I recently returned from a trip to Charleston, South Carolina, where I spent time with a group of high school students contending with the ongoing debate over Confederate monuments. Over the past two years I have worked with teachers and students from all over the country, but Charleston presented its own unique challenges. This is the city where the fire of secession was first kindled. Roughly 40 percent of the enslaved Africans brought to what became the United States arrived on nearby Sullivan's Island. The first shots of the Civil War were fired at Fort Sumter, overlooking Charleston. Monuments celebrating the Confederate cause define the city's commemorative landscape. They include a monument to John C. Calhoun, who famously boasted that the institution was nothing to apologize for, that it was a "positive good." About a block away from the Calhoun monument on June 17, 2015, Dylann Roof murdered nine people during a prayer service at Emanuel African Methodist Episcopal Church.
Over the course of three days of intense discussion with the students, I found them very willing to reflect on some of the most complex questions that I could pose, including whether Dylann Roof could have found vindication for his actions in the city's commemorative landscape. Students were also open to the challenge of confronting their own family stories. Many could identify Confederate soldiers or slave owners among their ancestors. The granddaughter of the local chapter president of the United Daughters of the Confederacy shared what it was like to have to reconcile her grandmother’s stories with what she is now learning in her history class.
I left Charleston convinced that communities now grappling with the future of their Confederate monuments must involve their high school-aged neighbors. Unfortunately, in all of the public forums that have taken place throughout the country over the past few years, not one community has made a concerted effort to engage this particular group.
The voices of older Americans, on the other hand, have dominated the discussion about Confederate monuments. White House Chief of Staff John Kelly spoke for many of his generation when he told an interviewer in October:
I would tell you that Robert E. Lee was an honorable man. He was a man that gave up his country to fight for his state, which 150 years ago was more important than country. It was always loyalty to state first back in those days. Now it’s different today. But the lack of an ability to compromise led to the Civil War, and men and women of good faith on both sides made their stand where their conscience had them make their stand.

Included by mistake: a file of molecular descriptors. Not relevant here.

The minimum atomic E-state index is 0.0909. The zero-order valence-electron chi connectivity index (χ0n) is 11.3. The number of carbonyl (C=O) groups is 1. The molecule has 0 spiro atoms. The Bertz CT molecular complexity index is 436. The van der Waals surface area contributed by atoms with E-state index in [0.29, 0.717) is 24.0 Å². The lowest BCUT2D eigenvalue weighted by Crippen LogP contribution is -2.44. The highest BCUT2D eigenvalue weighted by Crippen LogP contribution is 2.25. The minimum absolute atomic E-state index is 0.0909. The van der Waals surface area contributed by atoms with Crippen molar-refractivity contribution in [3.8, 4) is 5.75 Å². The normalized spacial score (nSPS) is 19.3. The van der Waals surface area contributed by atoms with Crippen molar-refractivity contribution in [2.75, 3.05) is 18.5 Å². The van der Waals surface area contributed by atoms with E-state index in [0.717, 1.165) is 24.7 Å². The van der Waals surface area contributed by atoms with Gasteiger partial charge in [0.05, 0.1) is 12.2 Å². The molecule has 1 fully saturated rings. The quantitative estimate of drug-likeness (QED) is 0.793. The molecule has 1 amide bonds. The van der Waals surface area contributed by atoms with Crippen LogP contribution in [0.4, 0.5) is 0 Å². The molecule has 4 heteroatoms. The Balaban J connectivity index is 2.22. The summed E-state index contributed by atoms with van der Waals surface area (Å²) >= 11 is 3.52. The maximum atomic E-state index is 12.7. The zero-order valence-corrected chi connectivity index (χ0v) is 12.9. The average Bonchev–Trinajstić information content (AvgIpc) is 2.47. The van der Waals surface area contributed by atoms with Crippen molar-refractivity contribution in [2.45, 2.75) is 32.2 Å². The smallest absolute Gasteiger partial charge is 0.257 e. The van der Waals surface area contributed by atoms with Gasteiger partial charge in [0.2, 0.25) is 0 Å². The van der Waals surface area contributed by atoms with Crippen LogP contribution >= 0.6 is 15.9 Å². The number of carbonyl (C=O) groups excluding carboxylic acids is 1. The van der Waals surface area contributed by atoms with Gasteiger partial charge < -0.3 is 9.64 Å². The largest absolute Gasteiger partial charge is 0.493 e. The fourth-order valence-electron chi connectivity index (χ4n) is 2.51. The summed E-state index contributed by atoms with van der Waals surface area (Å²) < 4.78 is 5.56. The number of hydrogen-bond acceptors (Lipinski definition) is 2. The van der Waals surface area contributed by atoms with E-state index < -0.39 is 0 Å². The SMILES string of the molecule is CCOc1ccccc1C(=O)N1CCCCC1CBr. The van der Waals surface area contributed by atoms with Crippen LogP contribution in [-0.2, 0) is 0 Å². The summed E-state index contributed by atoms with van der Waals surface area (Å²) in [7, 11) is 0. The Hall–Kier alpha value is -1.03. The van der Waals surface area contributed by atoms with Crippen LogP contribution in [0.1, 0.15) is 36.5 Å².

The Lost Cause narrative that Kelly espouses – characterizing men who were willing to give their lives to destroy the U.S. and establish a slaveholding republic as “honorable” – dominated the nation's collective memory until quite recently. Only in the last few decades have history textbooks been revised to reflect the revolution in recent scholarship that has recentered the story of the Civil War on slavery and enslaved people. It should come as little surprise, then, that young people understand the stakes of the war in a way that their parents and grandparents did not.
Of course, exposure to this new narrative does not lead to any one conclusion about what to do with Confederate monuments. I found that students in Charleston are just as divided on this question as are their parents and grandparents. One student expressed concern that "removing monuments will give people the impression that we are past racism." Others argued that the monuments should remain as "reminders" of a past that must be understood. One student suggested that monuments be added to Francis Marion Square "on the other side of John Calhoun." Historical markers providing necessary context were also floated as a way to "figure out a medium."
Students on the other side of this issue respectfully voiced their disagreement. They worried that leaving Confederate monuments in place would reinforce their perception as "trophies" for the "side that ultimately "won." More than one student advocated moving monuments to museums where the Confederates they memorialize could be "remembered and not revered." Throughout, students on all sides listened intently to one another, acknowledging their differences, but seeming all to agree with a point expressed on the final day: "Identity as a Charlestonian comes with so much weight."
Discussions about the relocation of monuments – Confederate or otherwise – should be based on a solid understanding of the relevant history. But they should also be about more than simply “correct” history. Monuments, after all, are erected to remind us of the values we aspire to achieve. Whether they continue to function as such, generations later, is a question that our youngest adults are in a unique position to address. They, at the very least, are the ones who will have to live with the answers.